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JH

Recyclable Poetic Ambiguities

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g. bridle's installation of 'Of the Irascible Calm' at Bowerbank Ninow. Photo: Sam Hartnett g. bridle, untitled (Of the Irascible Calm), 2017, shooting stick, elm wood amd merino ram horn, glass and cigarette holder bound with twin, 1900 mm x 70 mm x 70 mm (widest points). g. bridle, Jet d'Eau, 2016, C-type print from 35 mm negative, 1400 mm x 1000 mm g. bridle, the Budding, 2017, c-type print from 35 mm negative, 250 x 200 mm g. bridle's installation of g.bridle's The Budding at Bowerbank Ninow. Photo: Sam Hartnett g. bridle's installation of 'Of the Irascible Calm' at Bowerbank Ninow. Photo: Sam Hartnett g. bridle, Peggy, 2017, found porcelian elephant on salvaged concret, 1000 mm x 1000 mm x 1260 mm g. bridle's installation of 'Of the Irascible Calm' at Bowerbank Ninow. Photo: Sam Hartnett g. bridle, hook hook, 2017, lost -wax cast bronze, 100 mm x 100 mm x 50 mm

How these items inter-relate generates much of the appeal for g. bridle fans, though a speculative narrative that cohesively pulls the exhibits together is not essential, nor are the semiotic dynamics of the enclosing architecture. Each individual piece might hum - in isolation - a different tune from those of its neighbours.

Auckland

 

g. bridle
Of the Irascible Calm

 

18 January - 18 February 2017

This exhibition is about the power of the enigmatic, puzzling items that thrill. We wonder how does strangeness surface, what makes us stop and look twice at certain objects or images; why are some objects that we come across utterly memorable but yet are not initially attached to any overt narrative. They are not fetishistic (and ‘living’) nor are they uncanny. For some reason the contrived in g. bridle’s hands (his recycled, recombined components) becomes ‘natural’, as if predestined. It is not sense that we discover but some way of mentally connecting assorted particulars that are normally spatially well differentiated.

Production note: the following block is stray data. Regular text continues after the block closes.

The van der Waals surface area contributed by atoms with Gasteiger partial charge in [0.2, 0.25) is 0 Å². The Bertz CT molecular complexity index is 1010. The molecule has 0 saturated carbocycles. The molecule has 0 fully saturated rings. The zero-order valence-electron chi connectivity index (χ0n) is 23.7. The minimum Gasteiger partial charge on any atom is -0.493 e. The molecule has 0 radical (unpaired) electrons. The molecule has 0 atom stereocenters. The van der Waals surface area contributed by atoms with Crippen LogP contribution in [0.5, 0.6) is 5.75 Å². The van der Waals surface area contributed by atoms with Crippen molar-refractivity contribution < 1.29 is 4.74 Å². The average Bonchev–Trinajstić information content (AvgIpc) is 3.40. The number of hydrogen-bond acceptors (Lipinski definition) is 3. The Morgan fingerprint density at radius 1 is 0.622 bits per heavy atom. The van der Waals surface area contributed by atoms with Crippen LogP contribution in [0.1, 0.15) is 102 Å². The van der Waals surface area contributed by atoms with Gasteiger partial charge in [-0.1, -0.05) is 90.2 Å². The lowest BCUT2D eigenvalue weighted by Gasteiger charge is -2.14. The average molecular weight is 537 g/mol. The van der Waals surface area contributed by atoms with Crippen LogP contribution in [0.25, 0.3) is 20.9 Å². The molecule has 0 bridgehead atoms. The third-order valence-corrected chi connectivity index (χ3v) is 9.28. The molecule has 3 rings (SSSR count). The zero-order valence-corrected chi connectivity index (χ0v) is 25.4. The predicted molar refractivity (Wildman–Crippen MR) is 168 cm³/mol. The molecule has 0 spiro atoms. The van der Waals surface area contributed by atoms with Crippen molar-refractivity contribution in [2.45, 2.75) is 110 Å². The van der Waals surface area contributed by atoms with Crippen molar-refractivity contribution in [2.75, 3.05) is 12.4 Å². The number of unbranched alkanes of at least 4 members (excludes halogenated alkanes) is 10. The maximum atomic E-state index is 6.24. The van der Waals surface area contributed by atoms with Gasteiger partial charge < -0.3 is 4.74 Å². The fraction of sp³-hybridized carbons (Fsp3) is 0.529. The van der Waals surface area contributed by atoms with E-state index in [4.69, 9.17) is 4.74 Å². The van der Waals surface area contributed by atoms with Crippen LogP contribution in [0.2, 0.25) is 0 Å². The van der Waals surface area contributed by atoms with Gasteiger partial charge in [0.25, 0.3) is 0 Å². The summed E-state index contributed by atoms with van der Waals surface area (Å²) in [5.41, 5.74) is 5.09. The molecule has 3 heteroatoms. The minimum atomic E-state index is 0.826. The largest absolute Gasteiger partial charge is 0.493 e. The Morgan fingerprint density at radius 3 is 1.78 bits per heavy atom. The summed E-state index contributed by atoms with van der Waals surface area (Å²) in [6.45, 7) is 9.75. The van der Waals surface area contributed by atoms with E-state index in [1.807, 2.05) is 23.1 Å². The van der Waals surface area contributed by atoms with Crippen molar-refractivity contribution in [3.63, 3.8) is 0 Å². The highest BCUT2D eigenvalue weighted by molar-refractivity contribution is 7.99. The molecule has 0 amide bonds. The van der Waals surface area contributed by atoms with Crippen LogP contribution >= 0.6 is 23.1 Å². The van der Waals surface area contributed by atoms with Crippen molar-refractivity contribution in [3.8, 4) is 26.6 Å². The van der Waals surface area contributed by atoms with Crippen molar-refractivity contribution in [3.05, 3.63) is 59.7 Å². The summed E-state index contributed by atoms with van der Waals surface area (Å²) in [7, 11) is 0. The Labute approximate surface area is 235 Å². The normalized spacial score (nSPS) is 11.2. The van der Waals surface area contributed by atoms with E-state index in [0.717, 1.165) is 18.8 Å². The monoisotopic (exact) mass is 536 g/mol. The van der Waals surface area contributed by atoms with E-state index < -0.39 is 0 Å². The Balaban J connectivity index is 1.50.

As is well known now with all his exhibitions, g. bridle here features selections from his collection of photographs and modified found objects called the Retreat - to construct for Bowerbank Ninow a carefully devised installation. Like its next door neighbour, Michael Lett, the space is unusual as a setting, with its floor mosaics, exposed brick ‘beams’ and cut-into wall panels: a terrific environs to display six subtly peculiar items, each deserving of close prolonged scrutiny.

How these items inter-relate generates much of the appeal for g. bridle fans, though a speculative narrative that cohesively pulls the exhibits together is not essential, nor are the semiotic dynamics of the enclosing architecture. Each individual piece might hum - in isolation - a different tune from those of its neighbours.

bridle clearly loves language, as his extraordinarily resonant (and slightly ominous) title shows. He challenges you into imaginatively linking up the seemingly disparate elements.

On entering the gallery space the first thing you notice is a huge lump of immobile concrete positioned in the middle of the polished aggregate floor. Set into a chipped out niche at its top is an old, paint-flaked, porcelain elephant. Much smaller than the hulking stone-peppered cement, it carries a grimy dusty ashtray on its back. The weighty concrete chunk provides a platform for the escaping ascending gaseous residues of the burnt tobacco.

Not immediately in sight, but around the corner in the office, is a photo (enlarged from movie film) of what could be a cigarette end, glowing like copper on a blurry moss-covered rock. It’s been seen in Auckland before, in Glovebox, this work - understood perhaps as something else. Now it is in a new context.

Back in the main gallery we notice a black cigarette holder that is curly: uncharacteristically bent into a spiral. It is part of a long bundle of wooden and bone objects (a shooting stick, a wobbly elongated glass pipette, a pair of tapered bone-lined tongs: all bound together in twine) jammed into a diagonal hole cut through the main protruding corner of the room. The intersection of two walls holds the clenched cluster tightly in position, so that the two ends project out into space. A bundle as a piercing weapon.

Penetration and carnality - it might be argued - are another consistent sub-theme throughout. Perhaps they link to the fires of smouldering cigarettes?

You can’t really ignore the sexual references. Things are hinted at. The elephant has rigid sharpened tusks while its trunk is soft, wrinkled and waving. On the wall behind it is an elegant, cast bronze, coat hook - featuring a couple of curved erect penises. On the other side of the gallery the two glans face an arcing jet of rising and descending water. Blown up from a small negative, the background blue sky is grainy and the water grey, as if spurting not water but mercury. Mercury globules as spray, arching in mid air.

Back near the gallery entrance is another third photograph, that of a bees nest attached to the roof of a cave. The subdued hive looks like a cluster of suspended dark sacs, swinging like bull’s testicles.  bridle‘s use of a thick black frame is clever. The heaviness makes the image more masculine, accentuating the bodily references.

There is a strange zigzagging conceptual thread linking bridle‘s chosen assortment of meditative artefacts picked out of his collection archives. Two themes interwoven; but not in a heavy-handed way. Fire and male desire - according to one person’s interpretation. Delicate and allusively intricate.

John Hurrell

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